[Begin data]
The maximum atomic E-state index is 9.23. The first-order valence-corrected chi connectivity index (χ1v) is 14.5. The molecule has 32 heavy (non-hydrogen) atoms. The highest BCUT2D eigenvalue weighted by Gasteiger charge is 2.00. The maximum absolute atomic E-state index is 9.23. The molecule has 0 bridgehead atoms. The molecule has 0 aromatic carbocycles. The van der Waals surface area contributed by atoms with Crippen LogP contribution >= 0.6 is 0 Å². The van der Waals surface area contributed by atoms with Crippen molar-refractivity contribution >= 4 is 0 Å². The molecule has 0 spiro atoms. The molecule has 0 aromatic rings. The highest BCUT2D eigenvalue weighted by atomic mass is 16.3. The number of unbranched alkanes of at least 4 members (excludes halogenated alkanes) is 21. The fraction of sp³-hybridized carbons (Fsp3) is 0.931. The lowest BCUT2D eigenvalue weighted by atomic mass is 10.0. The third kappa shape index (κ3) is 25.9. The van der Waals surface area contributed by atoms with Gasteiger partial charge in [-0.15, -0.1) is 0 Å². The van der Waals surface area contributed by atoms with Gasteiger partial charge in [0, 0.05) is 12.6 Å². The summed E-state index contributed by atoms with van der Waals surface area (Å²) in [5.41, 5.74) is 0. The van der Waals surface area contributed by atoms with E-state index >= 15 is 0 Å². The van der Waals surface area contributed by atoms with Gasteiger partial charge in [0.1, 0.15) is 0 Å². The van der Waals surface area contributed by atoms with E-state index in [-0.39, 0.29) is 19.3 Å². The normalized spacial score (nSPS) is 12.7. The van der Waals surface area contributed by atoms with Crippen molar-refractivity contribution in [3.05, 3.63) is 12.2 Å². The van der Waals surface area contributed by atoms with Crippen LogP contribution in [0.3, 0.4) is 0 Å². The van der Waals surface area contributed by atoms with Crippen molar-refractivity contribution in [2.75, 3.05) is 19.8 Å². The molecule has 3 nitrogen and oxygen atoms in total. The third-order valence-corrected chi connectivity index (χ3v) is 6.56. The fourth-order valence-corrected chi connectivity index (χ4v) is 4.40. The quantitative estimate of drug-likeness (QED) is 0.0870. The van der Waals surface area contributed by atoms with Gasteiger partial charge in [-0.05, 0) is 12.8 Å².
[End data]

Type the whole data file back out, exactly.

The maximum atomic E-state index is 9.23. The first-order valence-corrected chi connectivity index (χ1v) is 14.5. The molecule has 32 heavy (non-hydrogen) atoms. The highest BCUT2D eigenvalue weighted by Gasteiger charge is 2.00. The maximum absolute atomic E-state index is 9.23. The molecule has 0 bridgehead atoms. The molecule has 0 aromatic carbocycles. The van der Waals surface area contributed by atoms with Crippen LogP contribution >= 0.6 is 0 Å². The van der Waals surface area contributed by atoms with Crippen molar-refractivity contribution >= 4 is 0 Å². The molecule has 0 spiro atoms. The molecule has 0 aromatic rings. The highest BCUT2D eigenvalue weighted by atomic mass is 16.3. The number of unbranched alkanes of at least 4 members (excludes halogenated alkanes) is 21. The fraction of sp³-hybridized carbons (Fsp3) is 0.931. The lowest BCUT2D eigenvalue weighted by atomic mass is 10.0. The third kappa shape index (κ3) is 25.9. The van der Waals surface area contributed by atoms with Gasteiger partial charge in [-0.15, -0.1) is 0 Å². The van der Waals surface area contributed by atoms with Gasteiger partial charge in [0, 0.05) is 12.6 Å². The summed E-state index contributed by atoms with van der Waals surface area (Å²) in [5.41, 5.74) is 0. The van der Waals surface area contributed by atoms with E-state index >= 15 is 0 Å². The van der Waals surface area contributed by atoms with Gasteiger partial charge in [0.1, 0.15) is 0 Å². The van der Waals surface area contributed by atoms with E-state index in [-0.39, 0.29) is 19.3 Å². The normalized spacial score (nSPS) is 12.7. The van der Waals surface area contributed by atoms with Crippen molar-refractivity contribution in [3.05, 3.63) is 12.2 Å². The van der Waals surface area contributed by atoms with Crippen LogP contribution in [0.3, 0.4) is 0 Å². The van der Waals surface area contributed by atoms with Crippen molar-refractivity contribution in [2.75, 3.05) is 19.8 Å². The molecule has 3 nitrogen and oxygen atoms in total. The third-order valence-corrected chi connectivity index (χ3v) is 6.56. The fourth-order valence-corrected chi connectivity index (χ4v) is 4.40. The quantitative estimate of drug-likeness (QED) is 0.0870. The van der Waals surface area contributed by atoms with Gasteiger partial charge in [-0.05, 0) is 12.8 Å².